taxation agreements of India
A revised Double Taxation Avoidance and the Prevention of Fiscal Evasion (DTAA) agreement has been signed between India and Cyprus in Nicosia. This revised agreement will replace the existing DTAA that was signed in 1994. Cyprus is a major source of foreign funds flows in India. From April 2000 till March 2016, India received foreign direct investment (FDI) to the tune of Rs 42,680.76 crore from Cyprus.
The new agreement will help in providing assistance between the two countries for the purpose of collection of taxes. It has also updated the provisions pertaining to Exchange of Information to accepted international standards. This will pave way for the exchange of banking information and usage of such information for other purposes, provided prior approval of the competent authority of the information providing country is obtained.
Unlike the existing DTAA which provides for residence based taxation, the new DTAA provides for source-based taxation of capital gains arising from the alienation of shares. However, a grandfathering clause has been included according to which the capital gains made prior to 1st April 2017 would continue to be taxed in the country in which the taxpayer is a resident.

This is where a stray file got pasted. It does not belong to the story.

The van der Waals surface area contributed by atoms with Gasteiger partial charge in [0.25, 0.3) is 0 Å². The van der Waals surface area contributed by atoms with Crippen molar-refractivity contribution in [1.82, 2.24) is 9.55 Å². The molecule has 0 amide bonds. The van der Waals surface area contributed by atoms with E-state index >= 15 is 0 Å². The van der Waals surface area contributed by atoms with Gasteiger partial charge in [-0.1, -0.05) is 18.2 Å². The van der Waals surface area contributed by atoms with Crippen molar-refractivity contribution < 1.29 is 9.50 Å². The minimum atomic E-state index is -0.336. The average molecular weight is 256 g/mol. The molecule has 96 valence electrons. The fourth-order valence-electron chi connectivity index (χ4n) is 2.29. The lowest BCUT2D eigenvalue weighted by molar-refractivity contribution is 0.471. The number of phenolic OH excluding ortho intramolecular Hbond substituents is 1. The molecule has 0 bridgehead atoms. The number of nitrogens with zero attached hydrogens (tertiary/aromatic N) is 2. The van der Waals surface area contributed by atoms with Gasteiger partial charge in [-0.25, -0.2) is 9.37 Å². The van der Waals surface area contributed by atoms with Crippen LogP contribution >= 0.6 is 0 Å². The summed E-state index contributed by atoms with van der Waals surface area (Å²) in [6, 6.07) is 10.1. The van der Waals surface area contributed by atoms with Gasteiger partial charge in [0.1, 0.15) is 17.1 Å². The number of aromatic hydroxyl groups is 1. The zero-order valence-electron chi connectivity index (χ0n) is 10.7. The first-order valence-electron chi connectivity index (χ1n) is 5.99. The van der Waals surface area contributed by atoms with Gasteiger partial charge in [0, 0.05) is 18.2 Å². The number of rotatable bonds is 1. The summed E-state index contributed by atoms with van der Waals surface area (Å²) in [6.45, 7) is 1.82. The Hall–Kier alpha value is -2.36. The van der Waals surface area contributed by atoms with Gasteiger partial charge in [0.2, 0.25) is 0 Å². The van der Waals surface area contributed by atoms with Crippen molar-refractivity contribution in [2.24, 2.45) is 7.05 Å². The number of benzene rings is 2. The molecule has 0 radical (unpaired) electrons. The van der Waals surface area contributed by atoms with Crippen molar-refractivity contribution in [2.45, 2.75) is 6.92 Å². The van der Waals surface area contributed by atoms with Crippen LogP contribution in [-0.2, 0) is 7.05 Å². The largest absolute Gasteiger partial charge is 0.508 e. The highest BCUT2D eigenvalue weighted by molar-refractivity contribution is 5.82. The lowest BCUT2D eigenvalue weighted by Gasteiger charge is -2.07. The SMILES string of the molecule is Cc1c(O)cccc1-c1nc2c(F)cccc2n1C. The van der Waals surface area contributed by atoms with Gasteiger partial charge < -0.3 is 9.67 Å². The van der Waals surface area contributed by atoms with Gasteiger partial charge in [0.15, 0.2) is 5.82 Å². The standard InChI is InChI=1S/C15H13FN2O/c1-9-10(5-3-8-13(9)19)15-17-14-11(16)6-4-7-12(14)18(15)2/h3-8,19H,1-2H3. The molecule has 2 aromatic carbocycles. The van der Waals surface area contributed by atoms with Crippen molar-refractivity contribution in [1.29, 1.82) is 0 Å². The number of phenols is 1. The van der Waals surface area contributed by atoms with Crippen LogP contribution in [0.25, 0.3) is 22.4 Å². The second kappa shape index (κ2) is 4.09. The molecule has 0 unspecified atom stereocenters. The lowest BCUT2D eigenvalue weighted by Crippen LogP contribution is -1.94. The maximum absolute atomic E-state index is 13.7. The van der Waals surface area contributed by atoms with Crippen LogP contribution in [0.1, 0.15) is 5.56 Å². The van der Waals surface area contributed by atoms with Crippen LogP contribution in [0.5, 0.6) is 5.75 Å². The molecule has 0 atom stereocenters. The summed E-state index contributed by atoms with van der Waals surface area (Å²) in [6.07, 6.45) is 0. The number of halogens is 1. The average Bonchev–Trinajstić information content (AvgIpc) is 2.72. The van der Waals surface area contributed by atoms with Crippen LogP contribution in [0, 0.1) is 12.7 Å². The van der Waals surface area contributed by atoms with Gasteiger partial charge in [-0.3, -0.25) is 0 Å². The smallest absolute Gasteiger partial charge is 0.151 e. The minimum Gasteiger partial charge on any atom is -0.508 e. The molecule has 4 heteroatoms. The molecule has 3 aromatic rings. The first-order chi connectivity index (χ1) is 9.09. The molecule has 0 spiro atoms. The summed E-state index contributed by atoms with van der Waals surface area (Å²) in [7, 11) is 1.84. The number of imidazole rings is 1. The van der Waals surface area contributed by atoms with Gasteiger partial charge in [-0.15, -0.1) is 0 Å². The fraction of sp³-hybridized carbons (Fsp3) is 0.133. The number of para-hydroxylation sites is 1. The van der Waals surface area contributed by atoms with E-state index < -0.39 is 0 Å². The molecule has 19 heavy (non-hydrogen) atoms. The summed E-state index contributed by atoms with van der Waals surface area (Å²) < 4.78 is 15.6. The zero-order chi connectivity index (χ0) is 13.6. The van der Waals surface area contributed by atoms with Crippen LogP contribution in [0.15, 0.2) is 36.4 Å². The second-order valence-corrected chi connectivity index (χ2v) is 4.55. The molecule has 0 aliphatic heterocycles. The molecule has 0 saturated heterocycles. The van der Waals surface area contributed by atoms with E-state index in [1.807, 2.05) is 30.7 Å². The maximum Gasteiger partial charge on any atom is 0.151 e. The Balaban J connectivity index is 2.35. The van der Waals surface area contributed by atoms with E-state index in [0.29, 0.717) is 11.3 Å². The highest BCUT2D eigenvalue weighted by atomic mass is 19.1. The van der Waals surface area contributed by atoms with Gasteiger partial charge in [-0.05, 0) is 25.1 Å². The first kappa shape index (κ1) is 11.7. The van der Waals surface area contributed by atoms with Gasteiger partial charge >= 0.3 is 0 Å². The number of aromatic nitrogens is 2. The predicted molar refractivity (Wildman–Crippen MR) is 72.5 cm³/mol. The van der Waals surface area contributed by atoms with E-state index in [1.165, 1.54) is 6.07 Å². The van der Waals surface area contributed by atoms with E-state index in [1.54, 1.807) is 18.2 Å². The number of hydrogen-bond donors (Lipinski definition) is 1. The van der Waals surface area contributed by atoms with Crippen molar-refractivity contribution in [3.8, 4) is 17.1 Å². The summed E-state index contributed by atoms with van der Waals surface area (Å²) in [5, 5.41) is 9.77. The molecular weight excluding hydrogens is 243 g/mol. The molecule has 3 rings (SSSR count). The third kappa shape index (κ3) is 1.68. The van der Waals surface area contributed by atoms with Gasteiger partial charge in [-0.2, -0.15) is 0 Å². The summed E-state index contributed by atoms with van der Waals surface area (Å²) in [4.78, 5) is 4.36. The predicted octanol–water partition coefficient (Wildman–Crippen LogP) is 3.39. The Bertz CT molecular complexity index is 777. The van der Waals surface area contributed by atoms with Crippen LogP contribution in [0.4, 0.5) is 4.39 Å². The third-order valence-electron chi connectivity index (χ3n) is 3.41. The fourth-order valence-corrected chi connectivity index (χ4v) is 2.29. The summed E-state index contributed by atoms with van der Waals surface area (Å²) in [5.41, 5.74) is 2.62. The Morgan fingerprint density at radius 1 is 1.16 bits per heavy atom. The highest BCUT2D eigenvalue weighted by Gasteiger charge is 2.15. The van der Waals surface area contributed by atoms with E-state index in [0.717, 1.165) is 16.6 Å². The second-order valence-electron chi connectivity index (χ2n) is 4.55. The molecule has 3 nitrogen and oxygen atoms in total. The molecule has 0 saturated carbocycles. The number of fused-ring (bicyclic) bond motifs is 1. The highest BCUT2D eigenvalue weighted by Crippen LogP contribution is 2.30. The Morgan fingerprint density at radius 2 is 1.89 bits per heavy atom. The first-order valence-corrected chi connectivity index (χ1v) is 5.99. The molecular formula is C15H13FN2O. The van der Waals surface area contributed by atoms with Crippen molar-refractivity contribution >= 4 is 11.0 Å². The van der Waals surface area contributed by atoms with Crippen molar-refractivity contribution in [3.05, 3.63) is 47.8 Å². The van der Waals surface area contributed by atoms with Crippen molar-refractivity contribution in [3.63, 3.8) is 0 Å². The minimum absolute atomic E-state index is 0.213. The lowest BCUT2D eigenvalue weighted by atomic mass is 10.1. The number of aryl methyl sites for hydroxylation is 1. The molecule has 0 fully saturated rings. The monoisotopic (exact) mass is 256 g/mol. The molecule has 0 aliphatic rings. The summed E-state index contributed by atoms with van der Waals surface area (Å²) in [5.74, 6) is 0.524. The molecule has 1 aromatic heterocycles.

The new agreement has expanded the scope of ‘permanent establishment’ and has reduced the tax rate on royalty to 10% from 15% bringing it on par with the tax rate prevalent under Indian tax laws. In sum, the revised agreement has brought Cyprus at par with Mauritius in terms of tax treatment.
The new agreement is expected to come into effect beginning on or after 1st April 2017.
A DTAA is a bilateral economic agreement between two nations that aims to avoid or eliminate double taxation of the same income in two countries. It is also referred to as a Tax Treaty.